Approximately 8.3 percent of all nurse practitioners work in the field of pediatrics and they appear to be well-compensated for their efforts. In fact, the American Association of Nurse Practitioners (AANP) shows the average base salary for nurse practitioners in this specialized area was $87,610, according to its 2011 national compensation survey, the latest survey from which data is available. While this is actually lower than the average base pay of $91,310 for all nurse practitioner types combined, the AANP points out that a number of factors affect salary, including community size, length of time in the specialization, and even setting. Plus, pediatric NPs work with a unique age group, generally those from the age of birth up to 21, making the career rewarding for many different reasons in addition to pay.
As a matter of fact, most nurse practitioners have an average of 10 years of nursing experience before ever deciding to become a nurse practitioner. This means they have a lot of time to think about the NP specialization they want to pursue. Salary certainly can be a factor, and NPs working in pediatrics do on average have a higher base pay of several thousand dollars compared to those working in an NP field, such as women’s health. However, their pay is lower, on average, than those employed in other NP fields, including adult care, gerontology, and psychiatric/mental health.
Unfortunately, the Bureau of Labor Statistics (BLS) does not track pay specific to pediatric nurse practitioners (PNPs), but Indeed.com reports the average salary of PNPs to be $97,000 while payscale.com reports the median pay to be $77,782. Keep in mind that average pay is often higher than median pay because people with higher salaries can skew an average upward. Median pay is representative of pay right in the middle, meaning that 50 percent of people have incomes that fall below that and 50 percent of people have incomes that fall above it.
If pediatric nurse practitioners (PNPs) are concerned about their income level, they might try working in a region of the country where pay for NPs is generally higher. The AANP survey shows highest NP pay is available in the ‘Far West’ portion of the country. Just keep in mind that many of the states comprising this area, including California and Hawaii, also have higher costs of living. Other states in the ‘Far West’ area include Alaska, Nevada, Oregon and Washington.
When total income, such as bonuses or overtime pay, is taken into consideration, the pediatric nurse practitioner salary rises considerably. According to the AANP, the total income for pediatric nurse practitioners (PNPs) increases to $92,950. This is still below the mean total income of $98,760 for all NPs, but well above the mean average salary of $44,640 for all occupations combined in the U.S., according to the BLS.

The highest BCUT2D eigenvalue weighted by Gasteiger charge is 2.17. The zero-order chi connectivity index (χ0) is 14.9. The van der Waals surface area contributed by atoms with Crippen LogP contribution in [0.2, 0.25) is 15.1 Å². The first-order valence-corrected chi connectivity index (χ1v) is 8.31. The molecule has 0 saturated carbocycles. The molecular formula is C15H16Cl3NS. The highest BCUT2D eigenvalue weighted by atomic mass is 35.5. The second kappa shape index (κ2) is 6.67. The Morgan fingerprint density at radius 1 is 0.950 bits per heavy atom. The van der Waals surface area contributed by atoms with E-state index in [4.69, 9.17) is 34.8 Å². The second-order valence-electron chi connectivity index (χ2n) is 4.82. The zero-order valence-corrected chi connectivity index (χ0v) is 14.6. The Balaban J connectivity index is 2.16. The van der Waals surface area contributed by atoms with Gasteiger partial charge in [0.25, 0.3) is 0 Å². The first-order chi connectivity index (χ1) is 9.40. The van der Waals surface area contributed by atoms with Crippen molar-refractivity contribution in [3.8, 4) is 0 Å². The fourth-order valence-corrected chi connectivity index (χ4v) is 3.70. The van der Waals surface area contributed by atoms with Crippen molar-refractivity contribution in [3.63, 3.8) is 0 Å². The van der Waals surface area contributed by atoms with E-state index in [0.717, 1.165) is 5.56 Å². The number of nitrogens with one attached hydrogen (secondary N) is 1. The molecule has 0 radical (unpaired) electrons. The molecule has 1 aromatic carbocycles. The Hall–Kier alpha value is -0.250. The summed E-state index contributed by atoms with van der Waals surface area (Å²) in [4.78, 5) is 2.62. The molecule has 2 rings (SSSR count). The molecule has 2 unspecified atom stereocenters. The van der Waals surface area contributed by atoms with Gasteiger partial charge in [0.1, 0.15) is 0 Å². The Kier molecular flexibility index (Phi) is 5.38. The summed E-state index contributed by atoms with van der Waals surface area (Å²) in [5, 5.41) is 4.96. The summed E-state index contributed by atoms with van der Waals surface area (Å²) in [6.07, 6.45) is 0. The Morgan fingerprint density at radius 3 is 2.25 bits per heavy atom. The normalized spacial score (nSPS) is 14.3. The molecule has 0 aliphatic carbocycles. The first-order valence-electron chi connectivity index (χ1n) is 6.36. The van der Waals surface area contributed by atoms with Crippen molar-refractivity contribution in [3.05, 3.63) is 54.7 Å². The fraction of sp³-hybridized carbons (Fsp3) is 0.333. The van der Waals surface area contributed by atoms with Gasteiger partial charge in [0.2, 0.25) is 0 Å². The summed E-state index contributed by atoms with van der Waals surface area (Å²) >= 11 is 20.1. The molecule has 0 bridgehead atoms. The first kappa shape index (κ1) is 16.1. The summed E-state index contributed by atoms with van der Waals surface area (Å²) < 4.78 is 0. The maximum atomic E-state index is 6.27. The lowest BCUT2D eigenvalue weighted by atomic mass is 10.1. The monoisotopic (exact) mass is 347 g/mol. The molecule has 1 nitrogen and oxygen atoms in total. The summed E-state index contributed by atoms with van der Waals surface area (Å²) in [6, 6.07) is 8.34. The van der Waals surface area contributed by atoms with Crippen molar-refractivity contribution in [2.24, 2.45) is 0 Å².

Although the BLS does not provide pay specifically for the pediatric nurse practitioner salary, it does provide a range of wages for all nurse practitioners in general. And, as of May 2013, it showed that the median annual wage (remember this is a number right in the middle) for all types of nurse practitioners was $92,670. NPs who were in the lowest 10 percent of earners had salaries of as little as $66,960 while those in the upper 10 percent made as much as $126,250 annually. This comes to a median hourly pay of $44.55, and as little as $32.19 for those in the lowest 10 percent and up to $60.69 for those in the highest 10 percent.
The BLS does not report highest PNP salary by state, but does provide information about highest-paying wages by state based on all NP occupations. According to 2013 BLS data, the highest annual mean wages earned by nurse practitioners were found in the states of:
• Alaska: $111,800
• California: $110,590
• Oregon: $107,560
• Hawaii: $106,770
• Massachusetts: $105,010
Also, the job outlook for all types of nurse practitioners is expected to be relatively strong in upcoming years. In fact, the BLS estimates that jobs for NPs will grow by 34 percent from 2012 to 2022, which is job growth that is much faster than average. Indeed, some 37,100 new positions could become available during this time.
Job growth for all types of NPs and other types of advanced practice registered nurses (APRNs), such as nurse midwifes and nurse anesthetists, are expected to increase due to both the recent change in health care law, allowing more people to become eligible for insurance, and a growing population in the Baby Boomer generation. Since healthcare needs often increase at a later stage in life, this Baby Boomer population is resulting in a shortage of doctors in some areas, meaning that other advanced care professionals, such as NPs, are required to step up to help provide care.
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